Australian Vignerons (AV) is concerned about reports of yield reductions in vineyards as a result of delayed scheduling of harvest by purchasing wineries.
While Vintage 18 was certainly a year where flavour development lagged behind Baume increases in many regions, 2018 has also coincided with a change to the Australia New Zealand Food Standards Code that allows the addition of water. This regulation states:
“Water may only be added to wine, sparkling wine and fortified wine to facilitate fermentation if the water is added to dilute the high sugar grape must prior to fermentation and does not dilute the must below 13.5 degrees Baumé.”
Philip White has written an interesting piece about the potential benefits to wine quality and balance when water additions are made for achieving balance or as a consequence of heatwaves, therefore correcting problems that challenge winemaking practice.
However, AV has heard some concerns from growers who believe that during the last vintage that in some cases fruit was left to “hang” longer than should have been necessary. The cause of their concern is that with extended “hang time” the resulting desiccation can lead to substantial yield loss.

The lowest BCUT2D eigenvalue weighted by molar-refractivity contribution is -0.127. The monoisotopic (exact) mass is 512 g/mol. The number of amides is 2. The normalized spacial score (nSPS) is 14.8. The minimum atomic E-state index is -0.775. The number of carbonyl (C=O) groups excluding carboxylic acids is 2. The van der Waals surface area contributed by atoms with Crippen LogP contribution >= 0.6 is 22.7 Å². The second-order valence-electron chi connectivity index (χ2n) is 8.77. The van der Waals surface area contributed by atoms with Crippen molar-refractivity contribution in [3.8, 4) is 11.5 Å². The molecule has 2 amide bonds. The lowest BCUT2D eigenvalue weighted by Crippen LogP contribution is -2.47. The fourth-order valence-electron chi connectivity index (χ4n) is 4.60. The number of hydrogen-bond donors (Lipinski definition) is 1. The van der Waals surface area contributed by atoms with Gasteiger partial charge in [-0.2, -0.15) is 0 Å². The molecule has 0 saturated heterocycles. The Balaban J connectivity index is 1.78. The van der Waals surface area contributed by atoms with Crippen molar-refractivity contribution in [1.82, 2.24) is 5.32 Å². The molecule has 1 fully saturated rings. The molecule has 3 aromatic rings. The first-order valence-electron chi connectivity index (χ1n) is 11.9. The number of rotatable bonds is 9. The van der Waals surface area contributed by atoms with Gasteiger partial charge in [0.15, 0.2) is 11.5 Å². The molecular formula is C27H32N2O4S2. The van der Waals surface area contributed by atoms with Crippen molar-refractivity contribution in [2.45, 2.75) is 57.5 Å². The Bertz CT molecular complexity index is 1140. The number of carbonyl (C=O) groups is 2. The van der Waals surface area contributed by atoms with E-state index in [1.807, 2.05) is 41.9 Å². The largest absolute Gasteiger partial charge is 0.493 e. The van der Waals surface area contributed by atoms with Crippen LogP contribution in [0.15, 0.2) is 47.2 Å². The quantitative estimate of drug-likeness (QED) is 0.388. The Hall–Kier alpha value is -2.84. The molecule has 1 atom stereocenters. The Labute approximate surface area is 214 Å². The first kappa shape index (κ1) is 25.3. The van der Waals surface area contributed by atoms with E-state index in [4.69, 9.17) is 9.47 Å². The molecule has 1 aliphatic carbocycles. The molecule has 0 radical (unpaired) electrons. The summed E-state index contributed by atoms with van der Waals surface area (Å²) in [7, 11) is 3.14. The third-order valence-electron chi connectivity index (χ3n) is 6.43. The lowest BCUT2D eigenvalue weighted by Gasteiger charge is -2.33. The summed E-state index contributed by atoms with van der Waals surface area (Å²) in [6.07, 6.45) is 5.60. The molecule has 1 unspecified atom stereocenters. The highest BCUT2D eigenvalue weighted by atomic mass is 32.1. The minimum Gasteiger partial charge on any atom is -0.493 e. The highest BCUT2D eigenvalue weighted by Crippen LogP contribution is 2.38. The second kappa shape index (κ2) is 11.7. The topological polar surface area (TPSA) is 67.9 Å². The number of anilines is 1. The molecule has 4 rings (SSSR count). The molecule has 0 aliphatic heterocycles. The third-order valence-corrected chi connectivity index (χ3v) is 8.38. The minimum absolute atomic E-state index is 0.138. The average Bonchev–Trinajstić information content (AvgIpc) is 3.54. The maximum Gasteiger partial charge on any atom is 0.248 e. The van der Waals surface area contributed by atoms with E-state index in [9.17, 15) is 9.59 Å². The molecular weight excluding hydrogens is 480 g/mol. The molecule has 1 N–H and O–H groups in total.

As Philip White has suggested, there are some with concerns that the new regulation relating to water addition may allow some winemakers to leave fruit hanging without them suffering a penalty of fermentation problems of extraction losses, but growers may suffer significant yield penalty.
AV is consulting with its member base to ask growers if they believe this was a problem during the recent vintage. We encourage any member with concerns to contact us and we are looking into whether we can assist.
Please send an email to email@example.com or give us a call on (08) 8133 4400.
As vintage 2018 wraps up around the country we thought we'd review what happened and how things are shaping up for winemaking this year.
By all accounts, growing conditions across most of the country have been favourable in terms of ripening, and disease pressure has been low. In other words, it’s been dry!